How do social housing providers contribute to the decarbonisation of the built environment? Jenny Cauvain and I just published a new article in Energy & Buildings that demonstrates how social housing providers serve as ‘middle actors’ between the national government, local authorities, building professionals, and residents. The article is open access until 21 October 2018 from this link.
At the Royal Geographical Society with IBG Annual International Meeting in Cardiff, James Evans and I co-organised two paper sessions on ‘Projects, Platforms and the Emergence of Modular Urban Development’. Thanks to the presenters for a rich discussion of how projects, experiments, laboratories, testbeds and meanwhile uses are becoming a new mode of urbanisation.
I just returned from Gothenburg where I attended the AESOP Annual Congress 2018. Stefano Cozzolino and I were co-chairs of the Complexities track and organised five sessions with 21 presentations on fuzzy planning approaches, co-evolutionary strategies, and cascading effects and pattern formations. Thanks to all of the session co-chairs and presenters! Also, I presented a paper in the Futures track on ‘Experimentation as the Future Mode of Urban Planning?’.
I spent two days visiting with Bas van Vliet and colleagues in the Environmental Policy Group at Wageningen University. We had some very productive and enjoyable discussions about smart cities, sustainable practices, platforms of innovation and related topics. Check out their useful webpage (and see diagram above) that summarises the social theories employed by their researchers. Thanks to Bas for the invitation!
Simon Guy and I just published an open-access article in the Journal of Urban Technology on ‘Urban Energy Landscapes and the Rise of Heat Networks in the United Kingdom’. We examine the implications of distributed heat to scale, density, mixed-use and materiality. The article is available for download here: tinyurl.com/ydxzbu6l
I am very pleased to announce that Sercan Yalciner has completed her doctoral degree in Architecture at the University of Manchester. Dr Yalciner’s conducted a study on ‘Sustainable Architecture and the Influence of Global Assessment Tools’ with a specific focus on BREEAM International. Her work provides insights on how the notion of sustainability is embedded in building codes and how building professionals transfer and apply ideas to different contexts. Congratulations to Dr Yalciner!
I published a new article in the Journal of Urban Affairs with my colleagues Jenni Cauvain and Saska Petrova on ‘Market-based low-carbon retrofit in social housing: Insights from Greater Manchester’. We conducted a study of social housing providers in Manchester to provide insights on how they are navigating the decarbonisation agenda in the UK while also dealing with privatisation and austerity measures.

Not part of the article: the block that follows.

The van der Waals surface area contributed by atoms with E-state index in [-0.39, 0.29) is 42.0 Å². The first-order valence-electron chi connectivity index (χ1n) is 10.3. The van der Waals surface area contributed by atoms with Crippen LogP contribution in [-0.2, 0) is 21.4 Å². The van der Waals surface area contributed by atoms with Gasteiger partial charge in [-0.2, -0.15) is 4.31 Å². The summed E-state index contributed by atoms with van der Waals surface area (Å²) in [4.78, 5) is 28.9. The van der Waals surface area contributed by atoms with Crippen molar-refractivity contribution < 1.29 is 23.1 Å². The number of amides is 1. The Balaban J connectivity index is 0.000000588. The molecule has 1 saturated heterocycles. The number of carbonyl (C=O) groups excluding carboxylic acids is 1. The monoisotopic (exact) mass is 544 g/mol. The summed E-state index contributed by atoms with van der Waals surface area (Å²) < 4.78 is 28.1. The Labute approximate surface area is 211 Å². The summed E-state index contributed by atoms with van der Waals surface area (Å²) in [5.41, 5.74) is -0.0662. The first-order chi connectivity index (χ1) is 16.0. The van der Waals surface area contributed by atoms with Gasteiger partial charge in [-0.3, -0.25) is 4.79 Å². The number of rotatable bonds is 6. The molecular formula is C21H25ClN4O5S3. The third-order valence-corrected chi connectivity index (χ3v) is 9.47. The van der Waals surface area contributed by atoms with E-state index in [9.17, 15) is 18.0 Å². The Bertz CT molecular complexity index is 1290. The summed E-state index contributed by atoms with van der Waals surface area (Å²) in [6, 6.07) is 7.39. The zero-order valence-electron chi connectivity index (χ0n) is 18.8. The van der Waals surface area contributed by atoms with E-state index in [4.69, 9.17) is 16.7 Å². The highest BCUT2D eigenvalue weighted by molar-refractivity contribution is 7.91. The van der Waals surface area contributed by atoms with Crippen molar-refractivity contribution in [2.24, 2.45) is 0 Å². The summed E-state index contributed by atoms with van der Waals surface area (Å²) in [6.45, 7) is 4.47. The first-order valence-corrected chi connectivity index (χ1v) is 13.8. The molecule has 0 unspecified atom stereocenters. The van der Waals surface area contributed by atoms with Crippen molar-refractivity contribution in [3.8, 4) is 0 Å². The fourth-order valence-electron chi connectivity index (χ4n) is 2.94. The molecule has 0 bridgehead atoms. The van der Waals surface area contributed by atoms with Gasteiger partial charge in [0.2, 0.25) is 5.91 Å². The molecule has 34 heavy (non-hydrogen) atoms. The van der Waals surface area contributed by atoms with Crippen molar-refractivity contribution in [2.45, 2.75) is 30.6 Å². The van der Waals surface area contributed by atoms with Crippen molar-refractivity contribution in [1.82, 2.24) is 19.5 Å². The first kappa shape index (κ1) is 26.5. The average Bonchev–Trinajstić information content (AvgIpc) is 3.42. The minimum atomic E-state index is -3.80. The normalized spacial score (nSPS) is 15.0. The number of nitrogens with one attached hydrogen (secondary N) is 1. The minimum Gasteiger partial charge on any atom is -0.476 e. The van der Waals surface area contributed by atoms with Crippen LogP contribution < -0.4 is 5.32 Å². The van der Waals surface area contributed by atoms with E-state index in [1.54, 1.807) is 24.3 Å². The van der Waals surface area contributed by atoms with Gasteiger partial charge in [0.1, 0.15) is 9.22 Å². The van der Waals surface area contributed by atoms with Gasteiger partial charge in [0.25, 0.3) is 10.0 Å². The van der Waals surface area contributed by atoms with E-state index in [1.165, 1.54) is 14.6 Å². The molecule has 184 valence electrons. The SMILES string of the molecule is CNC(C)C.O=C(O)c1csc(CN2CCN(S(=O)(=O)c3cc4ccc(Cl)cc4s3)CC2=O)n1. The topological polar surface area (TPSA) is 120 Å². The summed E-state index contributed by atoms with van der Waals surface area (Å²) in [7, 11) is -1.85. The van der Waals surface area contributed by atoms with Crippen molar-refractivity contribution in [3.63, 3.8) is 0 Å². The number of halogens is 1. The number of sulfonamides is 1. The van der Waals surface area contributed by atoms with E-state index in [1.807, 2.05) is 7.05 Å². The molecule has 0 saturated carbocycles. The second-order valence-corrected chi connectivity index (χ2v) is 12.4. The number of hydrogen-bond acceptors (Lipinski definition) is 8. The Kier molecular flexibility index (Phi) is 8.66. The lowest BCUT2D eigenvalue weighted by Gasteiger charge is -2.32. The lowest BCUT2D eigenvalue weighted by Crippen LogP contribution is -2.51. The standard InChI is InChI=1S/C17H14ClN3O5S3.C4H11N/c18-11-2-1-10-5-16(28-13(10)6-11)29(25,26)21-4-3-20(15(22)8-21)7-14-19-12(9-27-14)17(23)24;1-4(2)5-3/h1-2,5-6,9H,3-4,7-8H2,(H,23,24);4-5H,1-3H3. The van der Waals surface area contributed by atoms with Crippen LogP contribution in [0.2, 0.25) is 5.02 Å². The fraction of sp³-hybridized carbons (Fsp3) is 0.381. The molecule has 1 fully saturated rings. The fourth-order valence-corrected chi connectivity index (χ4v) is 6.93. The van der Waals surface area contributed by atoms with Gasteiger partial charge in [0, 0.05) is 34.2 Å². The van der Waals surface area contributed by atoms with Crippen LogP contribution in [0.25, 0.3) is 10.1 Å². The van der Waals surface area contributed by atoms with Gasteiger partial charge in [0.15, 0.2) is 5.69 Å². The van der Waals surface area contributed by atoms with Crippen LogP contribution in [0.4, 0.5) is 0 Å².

How does smart urbanisation contribute to goals of sustainability? Chris Martin, James Evans and I published a paper in Technological Forecasting and Social Change on ‘Smart and sustainable? Five tensions in the visions and practices of the smart-sustainable city in Europe and North America’. We argue that smart interventions tend to reinforce neoliberal modes of urban development rather than emphasise environmental protection and social equity.
Today, I visited Kista in Greater Stockholm with my Master’s students in Urban Infrastructure to learn about the Urban ICT Arena. Åke Lindström, Petra Adolfsson and Lukas Ljungqvist were kind enough to show us around. Some of my colleagues were even brave enough to ride on the autonomous shuttle!
I am co-organising a paper session at the RGS-IBG annual meeting with James Evans on ‘Projects, Platforms, and the Emergence of Modular Urban Development’. See below for a description of the session and instructions for submitting an abstract.
‘Projects, Platforms, and the Emergence of Modular Urban Development’
Andy Karvonen (KTH Royal Institute of Technology, Stockholm, Sweden)
James Evans (University of Manchester)
There are increasing expectations that cities can catalyse sustainable urban transformations through experimentation and innovation. Funding agencies and local governments are encouraging urban actors to develop, trial and demonstrate digital, financial, ecological and social ‘solutions’ that are discrete, modular, and replicable. Such products can then be upscaled to the city as a whole or easily transferred and replicated in other locales. This entails a new mode of urbanism that is modular and universal rather than situated and particular, suggesting a new landscape of cities that is inherently piecemeal, patchy, and variegated. In this session, we invite theoretical and empirical papers that explore the emerging modularisation of cities, the influence of projects and platforms in the pursuit of sustainable urban development, and the anticipated and real effects of this agenda.
Topics include (but are not limited to):
- Different approaches to modularisation (e.g. social, economic, political, ideological, material)
- Different techniques of modularisation (e.g. best practice, technical solutions, spatial bounding)
- Comparisons between the rhetoric and practice of modularisation
- Replication, upscaling and the lexicon of modularisation
- The practical and ideological tensions between modularisation and sustainability
- Enabling strategies for modularisation
- The relationship between market approaches and modularisation
- The history and present of closed system urban imaginaries (e.g. the capsular city)
Instructions for Authors
Please send proposals (title, 250-word abstract, and author details) to email@example.com and firstname.lastname@example.org by 31 January 2018.